Make sure that you're clear that what you're reporting is unwelcome and unacceptable to you. Be assertive and firm about this; discrimination can go unpunished if the victim minimizes the issue, or makes it sound less traumatic than it was. Use the evidence that you've gathered to back up your claims.
If you find that your organization does little to address your complaint, you might need to take the issue to a government or regulatory agency, or, again, consult with a legal professional.
In some cases, you might not be able to resolve a discrimination dispute quickly, if at all. Or, you might experience reprisals from your boss, colleagues, and organization as a whole if you raise a complaint. If this happens, it's important to know how to cope with the emotional pain, stress, and hardship that you might experience.
For instance, discrimination will likely cause you to feel angry. While your anger may be justified, it's important not to let it get the best of you or affect others you work with. Use anger management strategies to channel your anger and use that energy productively. Also, learn how to manage your emotions effectively.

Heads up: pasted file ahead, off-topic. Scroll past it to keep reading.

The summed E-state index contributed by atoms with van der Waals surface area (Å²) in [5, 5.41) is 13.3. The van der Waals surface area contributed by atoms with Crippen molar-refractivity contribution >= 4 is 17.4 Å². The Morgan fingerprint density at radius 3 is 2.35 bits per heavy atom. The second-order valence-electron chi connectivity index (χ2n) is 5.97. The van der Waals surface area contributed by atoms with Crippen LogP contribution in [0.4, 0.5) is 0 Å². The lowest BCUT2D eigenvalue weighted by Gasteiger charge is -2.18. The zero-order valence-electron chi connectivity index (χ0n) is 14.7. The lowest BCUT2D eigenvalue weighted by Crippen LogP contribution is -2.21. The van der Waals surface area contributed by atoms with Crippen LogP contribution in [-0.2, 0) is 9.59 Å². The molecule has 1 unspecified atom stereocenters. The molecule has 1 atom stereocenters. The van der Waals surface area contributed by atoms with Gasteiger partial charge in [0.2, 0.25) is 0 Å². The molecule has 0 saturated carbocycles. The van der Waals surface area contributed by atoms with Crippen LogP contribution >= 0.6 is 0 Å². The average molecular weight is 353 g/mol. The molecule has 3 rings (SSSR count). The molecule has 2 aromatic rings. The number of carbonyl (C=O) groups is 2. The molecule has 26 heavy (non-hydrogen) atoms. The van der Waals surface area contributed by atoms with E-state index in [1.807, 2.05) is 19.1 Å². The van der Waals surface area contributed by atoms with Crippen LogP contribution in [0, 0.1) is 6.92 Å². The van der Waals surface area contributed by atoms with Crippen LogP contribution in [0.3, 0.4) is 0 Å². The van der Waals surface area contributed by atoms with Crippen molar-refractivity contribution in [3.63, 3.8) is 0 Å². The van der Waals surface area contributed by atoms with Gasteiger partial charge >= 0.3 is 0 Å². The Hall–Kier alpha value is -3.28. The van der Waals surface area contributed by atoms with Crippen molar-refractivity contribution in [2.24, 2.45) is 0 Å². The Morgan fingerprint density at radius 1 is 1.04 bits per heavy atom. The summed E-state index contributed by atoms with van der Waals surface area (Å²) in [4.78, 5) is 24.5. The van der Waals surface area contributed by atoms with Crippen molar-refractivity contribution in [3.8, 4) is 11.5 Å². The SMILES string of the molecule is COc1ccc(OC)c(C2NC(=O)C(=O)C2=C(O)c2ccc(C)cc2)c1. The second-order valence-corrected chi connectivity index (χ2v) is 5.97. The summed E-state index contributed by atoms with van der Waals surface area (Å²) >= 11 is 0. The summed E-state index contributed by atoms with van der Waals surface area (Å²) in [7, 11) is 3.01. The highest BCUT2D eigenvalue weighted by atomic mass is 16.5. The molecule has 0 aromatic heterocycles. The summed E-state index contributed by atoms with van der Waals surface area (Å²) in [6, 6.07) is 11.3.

Studies show that positive social support can reduce feelings of stress and isolation for victims of discrimination. Reach out to friends and family members to talk about your experiences. Their support can give you the strength you need to deal with what has happened. You may also be able to get emotional support from not-for-profit organizations, depending on what's available online or in your region – use these services if you can.
Discrimination is loosely described as unfavorable treatment of someone based on a certain general characteristic or perceived difference. Discrimination can take place based on race, gender, sexual orientation, marital status, ethnicity, religion, health or disability, a belief or creed, or pregnancy.
If you believe that you've been discriminated against, first make sure that it is discrimination by checking your organization's policy or local, state, or federal laws, and by looking at your situation from different perspectives. Then gather sufficient evidence before you make a complaint.
Bear in mind that there may be negative consequences if you report discrimination. Make sure that you're aware of these risks before you take any action, and that you know what you'll do if these risks materialize.
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England, D.C. (2009) The Essential Guide to Handling Workplace Harassment and Discrimination, Berkley: NOLO
Matheson, K. and Gill, R. (2006) Responses to Discrimination: The Role of Emotion and Expectations for Emotional Regulation, Personality and Social Psychology Bulletin, Issue 32. (Available here.)